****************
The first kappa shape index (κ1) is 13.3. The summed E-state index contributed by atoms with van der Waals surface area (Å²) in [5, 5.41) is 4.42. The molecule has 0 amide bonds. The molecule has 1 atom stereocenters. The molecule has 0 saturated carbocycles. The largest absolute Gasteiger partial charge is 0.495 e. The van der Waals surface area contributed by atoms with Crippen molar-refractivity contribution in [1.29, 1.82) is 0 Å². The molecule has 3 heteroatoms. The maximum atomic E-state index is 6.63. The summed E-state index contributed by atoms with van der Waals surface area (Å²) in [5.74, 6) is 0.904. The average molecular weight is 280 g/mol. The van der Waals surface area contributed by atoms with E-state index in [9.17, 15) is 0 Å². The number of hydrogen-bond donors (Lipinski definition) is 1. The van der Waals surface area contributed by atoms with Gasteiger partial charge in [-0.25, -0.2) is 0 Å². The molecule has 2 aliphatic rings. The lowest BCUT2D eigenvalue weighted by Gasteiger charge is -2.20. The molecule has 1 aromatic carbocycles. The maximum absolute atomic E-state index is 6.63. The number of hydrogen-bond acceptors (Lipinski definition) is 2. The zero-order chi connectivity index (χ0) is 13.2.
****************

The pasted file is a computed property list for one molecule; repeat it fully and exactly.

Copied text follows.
The first kappa shape index (κ1) is 13.3. The summed E-state index contributed by atoms with van der Waals surface area (Å²) in [5, 5.41) is 4.42. The molecule has 0 amide bonds. The molecule has 1 atom stereocenters. The molecule has 0 saturated carbocycles. The largest absolute Gasteiger partial charge is 0.495 e. The van der Waals surface area contributed by atoms with Crippen molar-refractivity contribution in [1.29, 1.82) is 0 Å². The molecule has 3 heteroatoms. The maximum atomic E-state index is 6.63. The summed E-state index contributed by atoms with van der Waals surface area (Å²) in [5.74, 6) is 0.904. The average molecular weight is 280 g/mol. The van der Waals surface area contributed by atoms with E-state index in [9.17, 15) is 0 Å². The number of hydrogen-bond donors (Lipinski definition) is 1. The van der Waals surface area contributed by atoms with Gasteiger partial charge in [-0.25, -0.2) is 0 Å². The molecule has 2 aliphatic rings. The lowest BCUT2D eigenvalue weighted by Gasteiger charge is -2.20. The molecule has 1 aromatic carbocycles. The maximum absolute atomic E-state index is 6.63. The number of hydrogen-bond acceptors (Lipinski definition) is 2. The zero-order chi connectivity index (χ0) is 13.2.